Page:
The next few weeks in the run up to Christmas passed uneventfully on the island as the day to day routines were largely unbroken. George and Beverley kept an ear open on the telephone exchange to listen out for any forewarnings of trouble from the mainland. Andy and the rest of the participants in the scrap metal scam carefully monitored the movements of Jake and the Police at Ardrossan, but apart from the odd search, here and there, nothing ever came of their investigations. They were relieved to find out one day that there had been a couple of soldiers smuggling petrol, and it was thought that they may have been trying to hide it on an island such as Arran. While Jake never let on to McCulloch and Iain Menzies the true nature of his officious searches, it was a relief, indeed, for the islanders that the Police activity eventually disappeared. It turned out that the soldiers had actually taken the smuggled petrol down to Dumfries, in the Borders, hoping to sell it down south.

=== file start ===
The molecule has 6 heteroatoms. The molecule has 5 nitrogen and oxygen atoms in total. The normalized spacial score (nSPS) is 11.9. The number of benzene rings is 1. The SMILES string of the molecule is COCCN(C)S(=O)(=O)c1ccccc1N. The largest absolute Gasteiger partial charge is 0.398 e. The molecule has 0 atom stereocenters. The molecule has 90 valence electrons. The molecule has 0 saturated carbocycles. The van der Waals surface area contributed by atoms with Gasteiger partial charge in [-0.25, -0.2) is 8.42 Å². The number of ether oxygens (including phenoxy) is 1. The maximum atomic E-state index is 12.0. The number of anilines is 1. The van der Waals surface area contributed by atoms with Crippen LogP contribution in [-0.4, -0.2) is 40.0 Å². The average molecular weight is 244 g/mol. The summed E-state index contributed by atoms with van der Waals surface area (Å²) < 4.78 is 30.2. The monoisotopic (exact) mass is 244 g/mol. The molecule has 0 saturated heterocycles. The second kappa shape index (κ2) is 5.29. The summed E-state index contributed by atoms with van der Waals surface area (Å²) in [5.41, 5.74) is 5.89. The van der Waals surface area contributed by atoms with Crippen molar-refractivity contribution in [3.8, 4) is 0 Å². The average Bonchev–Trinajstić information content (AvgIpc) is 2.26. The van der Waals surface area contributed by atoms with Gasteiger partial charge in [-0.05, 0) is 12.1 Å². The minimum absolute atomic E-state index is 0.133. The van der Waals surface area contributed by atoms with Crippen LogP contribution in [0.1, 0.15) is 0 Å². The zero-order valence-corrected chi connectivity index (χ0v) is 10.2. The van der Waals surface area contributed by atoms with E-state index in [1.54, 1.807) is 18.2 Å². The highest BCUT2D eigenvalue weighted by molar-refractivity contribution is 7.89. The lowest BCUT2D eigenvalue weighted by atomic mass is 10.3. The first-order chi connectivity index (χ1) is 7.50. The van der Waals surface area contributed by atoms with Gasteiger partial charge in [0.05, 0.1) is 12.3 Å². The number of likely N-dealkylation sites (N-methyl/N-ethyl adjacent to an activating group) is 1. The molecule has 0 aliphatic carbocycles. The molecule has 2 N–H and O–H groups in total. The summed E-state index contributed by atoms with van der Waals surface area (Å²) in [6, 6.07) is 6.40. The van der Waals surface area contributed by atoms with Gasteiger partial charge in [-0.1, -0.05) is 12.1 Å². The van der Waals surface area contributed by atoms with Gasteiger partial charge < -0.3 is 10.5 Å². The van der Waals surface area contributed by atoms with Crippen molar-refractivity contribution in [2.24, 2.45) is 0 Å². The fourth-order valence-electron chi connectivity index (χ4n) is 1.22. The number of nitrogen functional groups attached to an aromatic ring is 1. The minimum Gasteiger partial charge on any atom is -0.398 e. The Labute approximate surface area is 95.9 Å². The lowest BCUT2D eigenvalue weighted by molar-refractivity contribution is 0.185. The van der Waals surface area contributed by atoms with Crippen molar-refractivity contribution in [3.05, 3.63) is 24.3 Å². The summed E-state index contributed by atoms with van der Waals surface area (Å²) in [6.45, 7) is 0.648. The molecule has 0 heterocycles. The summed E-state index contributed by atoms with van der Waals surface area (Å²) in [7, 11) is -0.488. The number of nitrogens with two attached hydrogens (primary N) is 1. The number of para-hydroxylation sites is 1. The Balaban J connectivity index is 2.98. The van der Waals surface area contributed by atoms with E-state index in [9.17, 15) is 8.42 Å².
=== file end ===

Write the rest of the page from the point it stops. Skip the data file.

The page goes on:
The frustration at not being able to spend any of the money reached a dramatic climax, one day when McCulloch called everyone to the pub one morning to discuss what they were going to do next. They all trooped down to McCulloch’s, to contemplate a dilemma – they were wealthy, and yet couldn’t spend anything! As they all sat around the bar area, McCulloch began by telling them about a call he got from Iain Menzies on the mainland.
“Iain called in a bit of a panic last night,” he said,
“Harkiss and Woodleigh got an early morning visit last week from the Inland Revenue. It seems that their luck just ran out and there is ongoing investigation into fraud. Apparently their accounts show that a great deal of money is missing.”